I was making coffee my first morning in the new apartment when a man yelled: “You don’t eat your Cheerios, I’ll break every fuckin’ bone in your body!” What?! The voice was rough and dangerous and it came from right behind me. I spun around. My neighbor’s kitchen windows looked directly into mine, an eight foot alley between us. I peeked out, but all I could see were shadowy forms across the way. And then that rough, cajoling voice again. Oh god, I thought. What have I gotten myself into?
That was my introduction to Stearns Street, an enclave of drunks, poets, and (this became a joke among us) vampires. I met my neighbor later that day, a tiny red-headed woman in her early thirties named Maeve, though to me and the writers who began to frequent the street, she was always known as Moses. The rough male voice belonged to her boyfriend, Tony, a car mechanic (very convenient) and lobster fisherman (also convenient). Moses had six children – four boys, two girls – ranging in age from three to twelve. The three-year-old, a freckle-faced little boy named Joey, quickly became Jofka’s best friend. Moses also had an ex-husband, Roger, who visited daily, adding to the drama of the street. When Roger walked in the front door, Tony quickly slipped out the back.
That first day, Moses invited me in for a coffee, which was more like a code word for wine. She had a steep-staired three story house, several large smelly dogs, and a wide picnic table in the kitchen stacked with toys, dishes, clothing, magazines. There would be many evenings in the future when Tony would come home with a catch of lobsters and Moses would spread newspapers over the table, on top of which would go place settings, beer, wine, melted butter, and – as soon as the kids left the room – lines of coke, a drug I thank god never got into.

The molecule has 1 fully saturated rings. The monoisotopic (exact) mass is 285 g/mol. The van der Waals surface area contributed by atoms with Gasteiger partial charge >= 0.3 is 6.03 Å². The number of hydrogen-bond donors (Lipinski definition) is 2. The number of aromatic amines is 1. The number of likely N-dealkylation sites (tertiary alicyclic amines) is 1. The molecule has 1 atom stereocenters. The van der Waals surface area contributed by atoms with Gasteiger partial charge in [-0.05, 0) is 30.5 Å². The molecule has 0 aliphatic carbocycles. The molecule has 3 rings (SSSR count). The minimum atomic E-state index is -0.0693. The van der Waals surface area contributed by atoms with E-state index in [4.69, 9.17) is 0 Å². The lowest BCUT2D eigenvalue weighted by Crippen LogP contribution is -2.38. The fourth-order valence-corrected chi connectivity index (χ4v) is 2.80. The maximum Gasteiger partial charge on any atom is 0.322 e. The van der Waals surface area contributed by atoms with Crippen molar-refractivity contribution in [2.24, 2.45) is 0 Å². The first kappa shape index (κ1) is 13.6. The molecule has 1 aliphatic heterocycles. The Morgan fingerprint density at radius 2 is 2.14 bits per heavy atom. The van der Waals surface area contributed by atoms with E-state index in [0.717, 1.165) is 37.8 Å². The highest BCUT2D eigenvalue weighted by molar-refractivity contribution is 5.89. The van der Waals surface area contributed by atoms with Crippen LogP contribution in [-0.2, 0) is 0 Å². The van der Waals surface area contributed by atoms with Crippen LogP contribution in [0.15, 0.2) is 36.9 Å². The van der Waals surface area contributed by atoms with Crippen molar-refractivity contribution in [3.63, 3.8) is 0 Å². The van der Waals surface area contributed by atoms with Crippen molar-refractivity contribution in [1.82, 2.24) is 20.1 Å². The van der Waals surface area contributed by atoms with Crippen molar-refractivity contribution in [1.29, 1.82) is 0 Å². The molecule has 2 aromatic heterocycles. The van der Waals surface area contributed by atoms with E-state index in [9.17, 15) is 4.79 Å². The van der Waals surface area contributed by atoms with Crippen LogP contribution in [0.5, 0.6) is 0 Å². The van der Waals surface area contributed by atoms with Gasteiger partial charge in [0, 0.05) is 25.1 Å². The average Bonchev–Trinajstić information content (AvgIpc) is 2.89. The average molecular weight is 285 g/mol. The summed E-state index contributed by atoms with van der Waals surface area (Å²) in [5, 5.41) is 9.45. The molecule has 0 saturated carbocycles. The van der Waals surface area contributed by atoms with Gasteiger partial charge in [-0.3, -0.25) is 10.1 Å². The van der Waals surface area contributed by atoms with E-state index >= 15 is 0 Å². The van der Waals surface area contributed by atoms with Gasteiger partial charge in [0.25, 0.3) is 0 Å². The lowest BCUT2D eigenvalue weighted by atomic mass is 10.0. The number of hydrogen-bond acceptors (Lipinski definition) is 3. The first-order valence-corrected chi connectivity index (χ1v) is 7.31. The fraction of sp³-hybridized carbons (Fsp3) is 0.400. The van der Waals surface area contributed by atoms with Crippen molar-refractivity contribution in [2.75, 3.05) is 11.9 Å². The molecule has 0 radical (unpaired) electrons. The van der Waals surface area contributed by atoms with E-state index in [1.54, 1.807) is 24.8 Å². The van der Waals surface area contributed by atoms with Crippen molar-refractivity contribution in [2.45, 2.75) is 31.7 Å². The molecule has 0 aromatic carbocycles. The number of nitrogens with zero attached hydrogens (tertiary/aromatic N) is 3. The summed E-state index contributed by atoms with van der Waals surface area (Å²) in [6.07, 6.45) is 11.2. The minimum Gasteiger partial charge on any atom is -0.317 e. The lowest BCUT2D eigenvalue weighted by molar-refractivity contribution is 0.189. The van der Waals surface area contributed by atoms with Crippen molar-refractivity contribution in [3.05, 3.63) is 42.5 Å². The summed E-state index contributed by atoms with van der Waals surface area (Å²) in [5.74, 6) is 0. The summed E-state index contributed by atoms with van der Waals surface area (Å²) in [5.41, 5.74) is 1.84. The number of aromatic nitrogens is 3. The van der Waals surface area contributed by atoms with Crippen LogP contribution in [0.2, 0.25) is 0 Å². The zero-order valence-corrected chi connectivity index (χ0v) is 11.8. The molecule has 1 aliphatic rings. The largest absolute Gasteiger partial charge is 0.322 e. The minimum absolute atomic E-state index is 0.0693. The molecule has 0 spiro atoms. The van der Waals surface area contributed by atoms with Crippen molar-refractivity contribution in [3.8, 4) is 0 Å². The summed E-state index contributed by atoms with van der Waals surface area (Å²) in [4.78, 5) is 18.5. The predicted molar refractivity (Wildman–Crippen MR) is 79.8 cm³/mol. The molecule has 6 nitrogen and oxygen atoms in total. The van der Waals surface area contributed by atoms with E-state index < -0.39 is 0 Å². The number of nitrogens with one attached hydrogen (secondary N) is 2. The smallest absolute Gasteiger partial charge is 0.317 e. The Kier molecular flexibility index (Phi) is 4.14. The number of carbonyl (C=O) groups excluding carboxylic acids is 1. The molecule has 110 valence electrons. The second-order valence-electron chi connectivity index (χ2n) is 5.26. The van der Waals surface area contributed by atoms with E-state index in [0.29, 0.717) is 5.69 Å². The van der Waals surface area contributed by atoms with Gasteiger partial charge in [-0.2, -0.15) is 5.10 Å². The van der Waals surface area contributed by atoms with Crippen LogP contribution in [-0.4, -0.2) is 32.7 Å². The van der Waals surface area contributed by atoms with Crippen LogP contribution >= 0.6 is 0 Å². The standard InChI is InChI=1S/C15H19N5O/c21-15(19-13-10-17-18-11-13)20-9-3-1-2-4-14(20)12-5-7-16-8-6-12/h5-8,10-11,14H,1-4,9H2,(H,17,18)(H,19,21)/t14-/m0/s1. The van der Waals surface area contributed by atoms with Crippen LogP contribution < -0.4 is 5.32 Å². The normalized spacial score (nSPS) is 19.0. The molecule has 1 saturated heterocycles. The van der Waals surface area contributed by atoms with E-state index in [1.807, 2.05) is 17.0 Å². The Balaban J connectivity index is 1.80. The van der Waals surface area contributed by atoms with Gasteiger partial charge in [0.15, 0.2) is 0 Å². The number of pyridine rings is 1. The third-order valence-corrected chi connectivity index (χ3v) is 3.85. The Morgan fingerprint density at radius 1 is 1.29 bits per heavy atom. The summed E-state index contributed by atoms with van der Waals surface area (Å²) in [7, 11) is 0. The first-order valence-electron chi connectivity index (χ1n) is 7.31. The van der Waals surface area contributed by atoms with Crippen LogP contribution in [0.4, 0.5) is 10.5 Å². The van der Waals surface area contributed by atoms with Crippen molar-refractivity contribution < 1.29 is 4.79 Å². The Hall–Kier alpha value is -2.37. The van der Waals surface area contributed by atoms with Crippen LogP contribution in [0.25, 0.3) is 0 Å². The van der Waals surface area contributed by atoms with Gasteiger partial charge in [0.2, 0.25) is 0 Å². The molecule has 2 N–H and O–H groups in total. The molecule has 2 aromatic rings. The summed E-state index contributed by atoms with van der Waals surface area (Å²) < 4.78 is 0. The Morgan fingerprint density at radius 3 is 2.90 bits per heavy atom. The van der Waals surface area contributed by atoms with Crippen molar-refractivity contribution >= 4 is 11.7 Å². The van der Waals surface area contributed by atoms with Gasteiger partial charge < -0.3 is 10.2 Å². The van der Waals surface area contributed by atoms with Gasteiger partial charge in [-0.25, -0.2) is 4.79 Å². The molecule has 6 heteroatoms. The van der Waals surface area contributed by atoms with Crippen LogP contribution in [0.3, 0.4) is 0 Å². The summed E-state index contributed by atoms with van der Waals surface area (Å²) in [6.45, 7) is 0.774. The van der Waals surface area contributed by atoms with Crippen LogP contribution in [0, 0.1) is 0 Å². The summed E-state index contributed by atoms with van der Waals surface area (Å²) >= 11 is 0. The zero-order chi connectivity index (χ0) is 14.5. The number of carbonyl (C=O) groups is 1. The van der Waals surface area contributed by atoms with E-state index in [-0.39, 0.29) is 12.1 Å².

But that first day we sized one another up and swapped stories. She had the same thick New England accent as my landlady, Mary, the same dusting of freckles as her son, Joey, the same sharp blue eyes and fiery nature as my idea of an Irish warrior woman. She would have fought hell and high water for her children, though she’d scream at them all the time – angry, penetrating shrieks I’d hear regularly through my windows. To her I was an exotic urban creature, a New Yawker (and Jew) with the slightest trace of an English accent. She wasn’t sure how I’d be as a neighbor, but she sure as shit knew I’d make an excellent drinking buddy. For the next three years her house was my house, and our kids floated back and forth from her kitchen to mine, leaving a trail of toys, candy wrappers, juice packs and discarded clothing behind them. Life would have been very good if it hadn’t been for the trouble I kept getting into with men, alcohol and friendships.
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